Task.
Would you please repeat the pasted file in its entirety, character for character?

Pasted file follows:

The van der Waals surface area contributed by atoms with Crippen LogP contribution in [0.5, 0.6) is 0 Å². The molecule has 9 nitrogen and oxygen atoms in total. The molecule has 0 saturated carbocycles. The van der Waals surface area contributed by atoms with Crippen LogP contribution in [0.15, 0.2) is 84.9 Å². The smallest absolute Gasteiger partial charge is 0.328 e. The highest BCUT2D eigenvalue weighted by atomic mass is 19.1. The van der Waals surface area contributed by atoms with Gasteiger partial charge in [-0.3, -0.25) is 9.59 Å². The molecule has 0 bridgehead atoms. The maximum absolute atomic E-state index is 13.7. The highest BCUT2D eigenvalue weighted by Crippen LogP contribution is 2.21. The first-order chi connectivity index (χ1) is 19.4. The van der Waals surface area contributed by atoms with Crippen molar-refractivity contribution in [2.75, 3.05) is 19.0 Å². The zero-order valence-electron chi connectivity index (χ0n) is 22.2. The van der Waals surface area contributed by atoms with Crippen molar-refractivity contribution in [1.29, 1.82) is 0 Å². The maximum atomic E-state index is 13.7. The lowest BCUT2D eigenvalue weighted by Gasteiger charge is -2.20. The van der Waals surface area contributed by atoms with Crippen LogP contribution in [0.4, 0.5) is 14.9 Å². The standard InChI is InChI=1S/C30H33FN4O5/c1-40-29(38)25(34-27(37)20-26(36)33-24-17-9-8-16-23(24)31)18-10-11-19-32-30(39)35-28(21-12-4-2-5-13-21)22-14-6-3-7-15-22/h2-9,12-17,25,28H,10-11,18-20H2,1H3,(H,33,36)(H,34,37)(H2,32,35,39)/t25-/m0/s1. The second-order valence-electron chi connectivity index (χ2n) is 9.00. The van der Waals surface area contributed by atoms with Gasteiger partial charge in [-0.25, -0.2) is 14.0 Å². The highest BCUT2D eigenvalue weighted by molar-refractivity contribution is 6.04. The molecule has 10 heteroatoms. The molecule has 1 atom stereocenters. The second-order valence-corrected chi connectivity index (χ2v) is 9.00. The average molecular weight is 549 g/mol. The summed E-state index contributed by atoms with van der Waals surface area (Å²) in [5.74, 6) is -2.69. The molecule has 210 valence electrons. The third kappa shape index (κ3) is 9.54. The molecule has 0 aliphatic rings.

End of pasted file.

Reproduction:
The van der Waals surface area contributed by atoms with Crippen LogP contribution in [0.5, 0.6) is 0 Å². The molecule has 9 nitrogen and oxygen atoms in total. The molecule has 0 saturated carbocycles. The van der Waals surface area contributed by atoms with Crippen LogP contribution in [0.15, 0.2) is 84.9 Å². The smallest absolute Gasteiger partial charge is 0.328 e. The highest BCUT2D eigenvalue weighted by atomic mass is 19.1. The van der Waals surface area contributed by atoms with Gasteiger partial charge in [-0.3, -0.25) is 9.59 Å². The molecule has 0 bridgehead atoms. The maximum absolute atomic E-state index is 13.7. The highest BCUT2D eigenvalue weighted by Crippen LogP contribution is 2.21. The first-order chi connectivity index (χ1) is 19.4. The van der Waals surface area contributed by atoms with Crippen molar-refractivity contribution in [2.75, 3.05) is 19.0 Å². The zero-order valence-electron chi connectivity index (χ0n) is 22.2. The van der Waals surface area contributed by atoms with Crippen molar-refractivity contribution in [1.29, 1.82) is 0 Å². The maximum atomic E-state index is 13.7. The lowest BCUT2D eigenvalue weighted by Gasteiger charge is -2.20. The van der Waals surface area contributed by atoms with Crippen LogP contribution in [0.4, 0.5) is 14.9 Å². The standard InChI is InChI=1S/C30H33FN4O5/c1-40-29(38)25(34-27(37)20-26(36)33-24-17-9-8-16-23(24)31)18-10-11-19-32-30(39)35-28(21-12-4-2-5-13-21)22-14-6-3-7-15-22/h2-9,12-17,25,28H,10-11,18-20H2,1H3,(H,33,36)(H,34,37)(H2,32,35,39)/t25-/m0/s1. The second-order valence-electron chi connectivity index (χ2n) is 9.00. The van der Waals surface area contributed by atoms with Gasteiger partial charge in [-0.25, -0.2) is 14.0 Å². The highest BCUT2D eigenvalue weighted by molar-refractivity contribution is 6.04. The molecule has 10 heteroatoms. The molecule has 1 atom stereocenters. The second-order valence-corrected chi connectivity index (χ2v) is 9.00. The average molecular weight is 549 g/mol. The summed E-state index contributed by atoms with van der Waals surface area (Å²) in [5.74, 6) is -2.69. The molecule has 210 valence electrons. The third kappa shape index (κ3) is 9.54. The molecule has 0 aliphatic rings.